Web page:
Data archiving with Informix Dynamic Server table-level restore

A practical guide for independent data archiving

If you need to archive your data for a long period of time, you must consider all the possible archiving techniques, and weigh their pros and cons. This article discusses the most common options for archiving your IBM® Informix® Dynamic Server (IDS) data, and illustrates techniques to retrieve your data from a previously taken backup in order to store it in an independent format, preserved against future changes in your environment.

Volker Fraenkle (volker.fraenkle@de.ibm.com), IT Specialist for Informix Dynamic Server and DB2 for Linux, UNIX, and Windows, IBM

Photo: Volker FraenkleVolker Fraenkle started working with Informix in 1990. Currently, he is responsible for supporting Informix customers within the Software Group Information Management Service of IBM Germany. Volker's areas of special expertise are replication, high availability, backup and restore, and security.



26 April 2007

Database administrator responsibilities

Nowadays, many governments have laws that regulate the period of retention of business data. Common snapshots of business data need to be preserved for several years to ensure access of the data to a specified point in time. In Germany, for example, the time period for archiving business data is 10 years.

To meet these legal requirements, companies usually delegate the responsibility of data archiving to their database administrators (DBAs). Here are some of the most common strategies of IBM IDS DBAs for data archiving:

  • Using the standard backup features:

    The easiest way of archiving data is to use the regularly scheduled backups. DBAs keep their backups on tapes or within a storage manager for the requested period.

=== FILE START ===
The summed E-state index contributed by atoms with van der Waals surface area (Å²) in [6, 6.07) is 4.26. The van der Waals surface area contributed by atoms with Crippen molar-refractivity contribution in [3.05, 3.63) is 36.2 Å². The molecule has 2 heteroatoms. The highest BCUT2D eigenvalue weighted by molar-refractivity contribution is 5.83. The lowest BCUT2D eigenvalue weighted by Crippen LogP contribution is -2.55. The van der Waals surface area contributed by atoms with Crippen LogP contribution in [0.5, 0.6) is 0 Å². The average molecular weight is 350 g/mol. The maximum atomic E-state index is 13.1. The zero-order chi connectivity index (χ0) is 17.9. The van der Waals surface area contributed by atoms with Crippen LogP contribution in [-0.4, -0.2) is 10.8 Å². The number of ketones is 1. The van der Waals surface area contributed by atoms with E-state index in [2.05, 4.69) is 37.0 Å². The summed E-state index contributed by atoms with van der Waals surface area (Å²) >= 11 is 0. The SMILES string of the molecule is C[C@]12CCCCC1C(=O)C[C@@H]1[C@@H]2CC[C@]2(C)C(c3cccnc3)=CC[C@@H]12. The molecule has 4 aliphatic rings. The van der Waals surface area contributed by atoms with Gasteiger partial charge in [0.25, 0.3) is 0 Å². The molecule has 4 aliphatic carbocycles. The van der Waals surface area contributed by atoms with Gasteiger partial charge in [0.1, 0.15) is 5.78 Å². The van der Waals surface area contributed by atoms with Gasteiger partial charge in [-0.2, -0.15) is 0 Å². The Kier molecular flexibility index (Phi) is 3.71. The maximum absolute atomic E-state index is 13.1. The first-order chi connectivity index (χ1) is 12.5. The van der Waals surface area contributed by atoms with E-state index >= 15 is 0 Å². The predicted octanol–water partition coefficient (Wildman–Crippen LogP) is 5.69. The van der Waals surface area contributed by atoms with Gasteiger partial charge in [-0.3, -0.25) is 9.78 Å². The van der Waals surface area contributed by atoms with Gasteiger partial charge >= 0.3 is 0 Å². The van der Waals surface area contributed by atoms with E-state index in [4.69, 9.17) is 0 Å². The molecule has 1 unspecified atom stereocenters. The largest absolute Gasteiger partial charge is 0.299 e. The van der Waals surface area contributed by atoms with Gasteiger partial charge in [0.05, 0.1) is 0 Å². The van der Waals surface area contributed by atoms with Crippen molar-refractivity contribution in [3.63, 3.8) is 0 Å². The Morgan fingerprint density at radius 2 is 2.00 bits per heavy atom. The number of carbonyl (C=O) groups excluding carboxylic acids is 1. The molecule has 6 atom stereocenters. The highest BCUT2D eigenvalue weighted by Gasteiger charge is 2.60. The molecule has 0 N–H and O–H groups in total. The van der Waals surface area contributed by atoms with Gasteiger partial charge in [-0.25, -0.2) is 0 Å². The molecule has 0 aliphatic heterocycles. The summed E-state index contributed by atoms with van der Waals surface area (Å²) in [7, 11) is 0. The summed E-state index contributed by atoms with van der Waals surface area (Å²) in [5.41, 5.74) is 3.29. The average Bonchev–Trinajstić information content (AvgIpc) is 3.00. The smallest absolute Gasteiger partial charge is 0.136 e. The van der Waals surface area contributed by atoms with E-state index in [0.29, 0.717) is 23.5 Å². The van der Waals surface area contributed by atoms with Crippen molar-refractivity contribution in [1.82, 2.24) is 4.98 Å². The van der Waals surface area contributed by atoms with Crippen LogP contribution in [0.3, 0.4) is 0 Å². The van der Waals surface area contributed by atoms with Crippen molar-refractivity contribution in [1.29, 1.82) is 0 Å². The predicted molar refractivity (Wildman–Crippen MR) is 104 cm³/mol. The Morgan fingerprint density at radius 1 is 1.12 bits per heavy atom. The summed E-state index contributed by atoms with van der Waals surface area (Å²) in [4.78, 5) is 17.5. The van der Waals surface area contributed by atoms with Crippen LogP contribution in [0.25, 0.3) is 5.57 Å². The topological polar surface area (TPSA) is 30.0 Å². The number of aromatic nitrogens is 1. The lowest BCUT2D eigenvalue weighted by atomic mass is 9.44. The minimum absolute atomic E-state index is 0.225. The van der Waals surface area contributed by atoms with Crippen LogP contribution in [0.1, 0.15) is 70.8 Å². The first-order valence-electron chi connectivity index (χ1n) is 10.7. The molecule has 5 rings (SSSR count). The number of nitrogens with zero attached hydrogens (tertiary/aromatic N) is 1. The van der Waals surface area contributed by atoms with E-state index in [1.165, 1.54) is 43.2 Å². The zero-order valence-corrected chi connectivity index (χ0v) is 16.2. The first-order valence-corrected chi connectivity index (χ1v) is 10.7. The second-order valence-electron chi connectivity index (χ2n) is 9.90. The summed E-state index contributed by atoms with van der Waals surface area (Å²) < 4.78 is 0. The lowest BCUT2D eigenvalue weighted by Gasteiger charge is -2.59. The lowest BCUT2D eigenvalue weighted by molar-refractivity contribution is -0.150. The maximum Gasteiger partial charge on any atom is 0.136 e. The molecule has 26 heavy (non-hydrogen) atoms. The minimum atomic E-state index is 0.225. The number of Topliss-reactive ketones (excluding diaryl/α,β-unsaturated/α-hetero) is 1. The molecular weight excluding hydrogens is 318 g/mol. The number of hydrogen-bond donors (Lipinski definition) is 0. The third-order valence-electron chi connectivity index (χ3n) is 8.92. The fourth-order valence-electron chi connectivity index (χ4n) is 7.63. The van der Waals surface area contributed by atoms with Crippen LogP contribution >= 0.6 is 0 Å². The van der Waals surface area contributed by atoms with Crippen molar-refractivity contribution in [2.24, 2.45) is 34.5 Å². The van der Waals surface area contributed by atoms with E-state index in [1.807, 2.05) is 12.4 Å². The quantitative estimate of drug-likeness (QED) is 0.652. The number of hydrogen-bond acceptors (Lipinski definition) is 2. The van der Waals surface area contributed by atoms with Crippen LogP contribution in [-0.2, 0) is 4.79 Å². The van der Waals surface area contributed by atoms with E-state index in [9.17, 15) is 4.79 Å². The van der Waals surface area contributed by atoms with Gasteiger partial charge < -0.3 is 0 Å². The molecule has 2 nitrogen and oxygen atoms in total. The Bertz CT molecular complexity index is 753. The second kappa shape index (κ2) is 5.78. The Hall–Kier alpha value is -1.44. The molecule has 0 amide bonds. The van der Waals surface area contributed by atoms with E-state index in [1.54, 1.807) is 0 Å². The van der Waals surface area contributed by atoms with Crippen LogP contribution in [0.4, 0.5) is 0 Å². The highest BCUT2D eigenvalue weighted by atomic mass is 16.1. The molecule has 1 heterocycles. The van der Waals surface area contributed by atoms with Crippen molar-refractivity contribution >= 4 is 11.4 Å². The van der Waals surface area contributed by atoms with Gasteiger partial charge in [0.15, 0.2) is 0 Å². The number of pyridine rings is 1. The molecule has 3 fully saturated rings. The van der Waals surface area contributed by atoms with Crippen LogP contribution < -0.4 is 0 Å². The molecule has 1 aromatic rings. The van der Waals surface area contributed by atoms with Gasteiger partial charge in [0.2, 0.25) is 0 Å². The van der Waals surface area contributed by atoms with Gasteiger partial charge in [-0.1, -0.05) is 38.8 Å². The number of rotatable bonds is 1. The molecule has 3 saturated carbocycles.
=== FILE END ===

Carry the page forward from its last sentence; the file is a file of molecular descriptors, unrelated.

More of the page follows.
Disadvantages:

    • Keeping regular backups does not guarantee that you can restore the data if necessary. Are you sure that the next generation database servers will still support the format of your current version? For example, you would have a difficult IDS migration path from IDS, Version 7.21 to IDS, Version 10.

      So you need a full copy of the installation base of IDS, too.

    • Are you sure, that the current database server will run on future platforms (hardware, OS)? As an example, look at the supported hardware platforms for IDS, Version 9.21.

      So you need to stock the hardware for that.

  • Using dbexport:

    Basically, using the dbexport utility is the most secure way to keep your data readable over years.

    Disadvantages:

    • dbexport locks the database in exclusive mode. To execute dbexport, no users are allowed to be connected to the database. During the export, users are not able to work with this database.
    • Speed. dbexport is not the fastest utility to unload data. Exporting the data may take minutes to several hours. But even 10 minutes is too long in a 24x7 environment, because of the exclusive lock at the database level. Most installations are 24x7 environments today, which means normal user work during the day, batch processing during the night.

  • Using High Performance Unload (HPL):

    This has the same advantage as the dbexport utility. Additionally HPL allows you to compress your data during the export, which saves disk space. Users are not locked out from the database, they are able to access the tables.

    Disadvantage:

    • In contrast to dbexport, the HPL does not force consistency of the exported data because no exclusive lock is set. So you have to manually prevent the data from being updated while the unload is running.

  • Making your own archiving tool:

    May have the same advantages and disadvantages as dbexport and HPL.

  • Using third party archiving software:

    Third party archiving software uses the same techniques as described above. It may have the same advantages and disadvantages as already described.

    Disadvantage:

    • Third party archiving software is not free (in most cases).

Data archiving through table-level restore

With IDS, Version 10, IBM introduced a new feature called table-level restore. Table-level restore allows restoring one or more tables, in whole or in part, from any available backup archive (ontape as well as onbar).